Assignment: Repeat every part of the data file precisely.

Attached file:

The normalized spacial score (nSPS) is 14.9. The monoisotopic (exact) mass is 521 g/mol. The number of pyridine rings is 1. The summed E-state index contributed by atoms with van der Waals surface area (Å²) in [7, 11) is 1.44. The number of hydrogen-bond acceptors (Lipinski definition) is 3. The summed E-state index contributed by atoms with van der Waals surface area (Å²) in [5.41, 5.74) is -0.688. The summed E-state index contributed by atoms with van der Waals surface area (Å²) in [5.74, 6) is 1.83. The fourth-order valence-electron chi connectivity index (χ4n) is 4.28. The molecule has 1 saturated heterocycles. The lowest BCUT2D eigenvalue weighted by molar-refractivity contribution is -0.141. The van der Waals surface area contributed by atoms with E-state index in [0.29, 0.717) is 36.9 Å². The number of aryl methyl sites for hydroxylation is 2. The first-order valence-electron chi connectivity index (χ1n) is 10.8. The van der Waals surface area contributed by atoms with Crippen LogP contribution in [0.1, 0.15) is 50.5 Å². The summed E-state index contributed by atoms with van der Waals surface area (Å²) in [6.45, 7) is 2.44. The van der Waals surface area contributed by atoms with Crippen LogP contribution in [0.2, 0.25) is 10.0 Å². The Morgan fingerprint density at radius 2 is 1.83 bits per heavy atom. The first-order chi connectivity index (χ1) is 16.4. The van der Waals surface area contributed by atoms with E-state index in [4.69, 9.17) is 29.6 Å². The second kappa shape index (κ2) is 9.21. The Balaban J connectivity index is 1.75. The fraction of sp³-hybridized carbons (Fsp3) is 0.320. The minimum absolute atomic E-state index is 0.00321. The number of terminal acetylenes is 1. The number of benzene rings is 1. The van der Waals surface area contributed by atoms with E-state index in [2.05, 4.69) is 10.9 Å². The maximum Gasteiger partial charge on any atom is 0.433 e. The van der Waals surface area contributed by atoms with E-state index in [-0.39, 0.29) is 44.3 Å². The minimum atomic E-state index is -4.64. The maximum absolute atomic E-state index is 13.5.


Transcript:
The normalized spacial score (nSPS) is 14.9. The monoisotopic (exact) mass is 521 g/mol. The number of pyridine rings is 1. The summed E-state index contributed by atoms with van der Waals surface area (Å²) in [7, 11) is 1.44. The number of hydrogen-bond acceptors (Lipinski definition) is 3. The summed E-state index contributed by atoms with van der Waals surface area (Å²) in [5.41, 5.74) is -0.688. The summed E-state index contributed by atoms with van der Waals surface area (Å²) in [5.74, 6) is 1.83. The fourth-order valence-electron chi connectivity index (χ4n) is 4.28. The molecule has 1 saturated heterocycles. The lowest BCUT2D eigenvalue weighted by molar-refractivity contribution is -0.141. The van der Waals surface area contributed by atoms with E-state index in [0.29, 0.717) is 36.9 Å². The number of aryl methyl sites for hydroxylation is 2. The first-order valence-electron chi connectivity index (χ1n) is 10.8. The van der Waals surface area contributed by atoms with Crippen LogP contribution in [0.1, 0.15) is 50.5 Å². The summed E-state index contributed by atoms with van der Waals surface area (Å²) in [6.45, 7) is 2.44. The van der Waals surface area contributed by atoms with Crippen LogP contribution in [0.2, 0.25) is 10.0 Å². The Morgan fingerprint density at radius 2 is 1.83 bits per heavy atom. The first-order chi connectivity index (χ1) is 16.4. The van der Waals surface area contributed by atoms with E-state index in [4.69, 9.17) is 29.6 Å². The second kappa shape index (κ2) is 9.21. The Balaban J connectivity index is 1.75. The fraction of sp³-hybridized carbons (Fsp3) is 0.320. The minimum absolute atomic E-state index is 0.00321. The number of terminal acetylenes is 1. The number of benzene rings is 1. The van der Waals surface area contributed by atoms with E-state index in [2.05, 4.69) is 10.9 Å². The maximum Gasteiger partial charge on any atom is 0.433 e. The van der Waals surface area contributed by atoms with E-state index in [-0.39, 0.29) is 44.3 Å². The minimum atomic E-state index is -4.64. The maximum absolute atomic E-state index is 13.5.